At the Saturday ceremony for the unveiling of the three-year, $305 million expansion of the San Francisco Museum of Modern Art (SFMOMA), the museum’s director Neal Benezra joined San Francisco Mayor Ed Lee, Congresswomen Nancy Pelosi, and Charles Schwab, chairman of the museum’s board of trustees, on a stage set up on the street in front of SFMOMA’s new entrance on Howard Street.
“This is supposed to be a ribbon cutting, but we do things a little differently at SFMOMA,” Benezra said before he and the others pushed a big red button, releasing red confetti down on the crowd. Benezra then signaled to a brass band—its members wearing red T-shirts proclaiming “Wow!”—to begin playing, and staff members carrying red balloons to start a procession.
Behind the stage, Richard Serra’s monumental sculpture, Sequence, was visible in the foyer of the new entrance. Visitors walking through the old, and still functioning entrance on Third Street will walk beneath a huge Alexander Calder mobile.
The Norwegian firm Snøhetta oversaw the expansion, adding a wing of undulating white panels to Mario Botta’s 1995 brick building.
Nick Gomez, an artist and architect, had just started touring the galleries with his 15-year-old daughter, Olena, who recalled being dragged out of bed at 2 a.m. for the closing of the old iteration of the museum, when it stayed open all night.
Gomez said bigger was not necessarily better—but he liked the museum’s design. The ripples of the new building, meant to invoke the waves and fog of San Francisco, represented something different to Gomez. “There’s this striation,” he said. “It’s like the Grand Canyon with layers of dirt.”
SFMOMA has tripled its gallery space with the expansion. It is now the largest space for modern art in the country: The museum has 145,000 square feet of gallery space, 20,000 more than New York’s MOMA.
One of the 5,000 people who got free tickets to check out the opening, Khalil Muhsin, an Oakland consultant and photographer, was undaunted by the size.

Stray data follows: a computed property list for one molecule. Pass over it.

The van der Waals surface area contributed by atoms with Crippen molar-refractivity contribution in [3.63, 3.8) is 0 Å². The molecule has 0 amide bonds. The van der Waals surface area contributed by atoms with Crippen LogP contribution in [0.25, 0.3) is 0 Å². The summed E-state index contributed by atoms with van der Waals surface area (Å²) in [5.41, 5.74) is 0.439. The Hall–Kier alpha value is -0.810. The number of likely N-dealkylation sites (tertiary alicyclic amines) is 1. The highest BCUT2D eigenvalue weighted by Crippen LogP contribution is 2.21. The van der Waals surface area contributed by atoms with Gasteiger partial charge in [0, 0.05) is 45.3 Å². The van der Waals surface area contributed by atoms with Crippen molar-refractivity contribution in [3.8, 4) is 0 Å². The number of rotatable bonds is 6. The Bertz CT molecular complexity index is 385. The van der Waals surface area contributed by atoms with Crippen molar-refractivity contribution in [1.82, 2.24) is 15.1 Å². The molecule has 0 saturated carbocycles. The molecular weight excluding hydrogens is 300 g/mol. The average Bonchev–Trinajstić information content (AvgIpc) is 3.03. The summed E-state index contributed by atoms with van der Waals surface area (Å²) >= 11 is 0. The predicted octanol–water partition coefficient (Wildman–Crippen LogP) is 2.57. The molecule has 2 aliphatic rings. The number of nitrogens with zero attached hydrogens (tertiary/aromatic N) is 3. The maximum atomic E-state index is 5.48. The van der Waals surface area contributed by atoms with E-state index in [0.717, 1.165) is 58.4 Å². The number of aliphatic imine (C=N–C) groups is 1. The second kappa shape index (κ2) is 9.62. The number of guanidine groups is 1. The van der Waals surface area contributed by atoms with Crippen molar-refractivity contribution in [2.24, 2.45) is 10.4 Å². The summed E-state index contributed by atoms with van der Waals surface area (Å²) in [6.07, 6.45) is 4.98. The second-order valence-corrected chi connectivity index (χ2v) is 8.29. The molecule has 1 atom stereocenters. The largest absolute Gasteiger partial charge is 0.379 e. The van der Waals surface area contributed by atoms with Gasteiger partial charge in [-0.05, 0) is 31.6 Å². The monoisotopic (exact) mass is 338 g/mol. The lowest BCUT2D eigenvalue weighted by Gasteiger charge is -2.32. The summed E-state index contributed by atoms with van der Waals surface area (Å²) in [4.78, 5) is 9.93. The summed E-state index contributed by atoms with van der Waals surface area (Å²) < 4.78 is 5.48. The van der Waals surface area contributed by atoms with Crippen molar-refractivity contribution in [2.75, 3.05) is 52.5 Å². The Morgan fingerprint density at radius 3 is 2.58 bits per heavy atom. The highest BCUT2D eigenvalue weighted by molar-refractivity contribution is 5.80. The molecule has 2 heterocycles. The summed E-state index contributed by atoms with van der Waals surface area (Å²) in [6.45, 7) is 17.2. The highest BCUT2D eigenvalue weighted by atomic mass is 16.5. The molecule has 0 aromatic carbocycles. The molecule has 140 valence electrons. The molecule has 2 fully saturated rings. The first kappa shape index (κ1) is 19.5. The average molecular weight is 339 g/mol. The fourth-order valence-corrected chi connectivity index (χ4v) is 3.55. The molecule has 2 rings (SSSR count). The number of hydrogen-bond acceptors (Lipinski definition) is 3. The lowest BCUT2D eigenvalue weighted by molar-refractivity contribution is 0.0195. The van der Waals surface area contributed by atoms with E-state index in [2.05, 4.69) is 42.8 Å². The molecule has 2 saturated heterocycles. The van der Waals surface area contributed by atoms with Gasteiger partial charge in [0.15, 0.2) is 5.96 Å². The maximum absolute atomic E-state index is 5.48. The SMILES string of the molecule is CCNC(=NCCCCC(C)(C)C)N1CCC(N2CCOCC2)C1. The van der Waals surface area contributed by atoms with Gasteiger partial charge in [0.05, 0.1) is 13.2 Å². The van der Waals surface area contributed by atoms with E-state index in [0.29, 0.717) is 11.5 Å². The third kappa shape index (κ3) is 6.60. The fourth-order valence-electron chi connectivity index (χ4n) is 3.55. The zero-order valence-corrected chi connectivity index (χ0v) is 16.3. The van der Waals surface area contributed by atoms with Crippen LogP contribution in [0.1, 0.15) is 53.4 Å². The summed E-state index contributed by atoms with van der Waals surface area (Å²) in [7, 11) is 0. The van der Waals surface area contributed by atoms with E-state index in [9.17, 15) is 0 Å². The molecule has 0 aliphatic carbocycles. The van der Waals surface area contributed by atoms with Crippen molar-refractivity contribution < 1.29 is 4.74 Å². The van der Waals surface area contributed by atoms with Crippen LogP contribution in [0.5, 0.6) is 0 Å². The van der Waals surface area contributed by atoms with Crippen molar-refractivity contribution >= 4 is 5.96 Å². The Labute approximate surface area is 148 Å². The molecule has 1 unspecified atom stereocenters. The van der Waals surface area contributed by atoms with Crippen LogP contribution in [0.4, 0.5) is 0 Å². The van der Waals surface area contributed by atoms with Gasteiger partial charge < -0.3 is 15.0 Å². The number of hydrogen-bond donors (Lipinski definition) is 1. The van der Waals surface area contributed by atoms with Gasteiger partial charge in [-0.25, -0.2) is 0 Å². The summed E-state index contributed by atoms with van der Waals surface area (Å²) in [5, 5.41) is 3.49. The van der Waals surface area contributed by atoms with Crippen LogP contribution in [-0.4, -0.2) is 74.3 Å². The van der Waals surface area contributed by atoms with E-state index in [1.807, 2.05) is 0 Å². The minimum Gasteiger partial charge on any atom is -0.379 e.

“‘Too big’ is for a 32-ounce rib eye, not for priceless works of art,” he said.
The numbers at the new museum are a little staggering: There are 1,100 pieces on loan from the Gap founders, Doris and Donald Fisher. The Fisher collection of postwar and contemporary art includes works by Gerhard Richter, Ellsworth Kelly, and Andy Warhol, and 260 of those pieces were displayed at the opening.
Another 200 donors promised to give or have given 3,000 works to the museum, and it opened with 600—among them pieces by Pablo Picasso, Ed Ruscha, and Diane Arbus. The photography center, always a particular strength of SFMOMA, now has almost the entire 3rd floor. There’s a new sculpture garden and a “living wall” of nearly 20,000 plants.
Looking at the contemporary art on the 7th floor, David Yu, a pharmacist from Sacramento, said the scale of the new museum was appealing. He came to the museum when he was a student in San Francisco five years ago.
“There’s a lot more art than before,” he said. “It’s more spacious and you can look at art on your own and not be too crowded.”
That’s what they wanted, a place open and comfortable enough to look at art in peace, said Robert J. Fisher, president of SFMOMA’s board of trustees and the son of Doris and Donald. Showing Pelosi the collection on opening day, he said he had never seen his parents’ art look better.
Sarah Roberts, associate curator of painting and sculpture, said much thought had gone into ensuring the art had plenty of space, making the ceilings on the 6th floor higher, for example, to accommodate the massive German artwork in the Fisher collection.
SFMOMA has also reworked the wall labels, making them more conversational, and the museum’s audio guide has been reimagined with comedians and sports announcers as well as actors from the HBO show, Silicon Valley. “It’s to show you don’t have to be an expert,” Roberts said. “Everyone has their perspective and that perspective is valid.”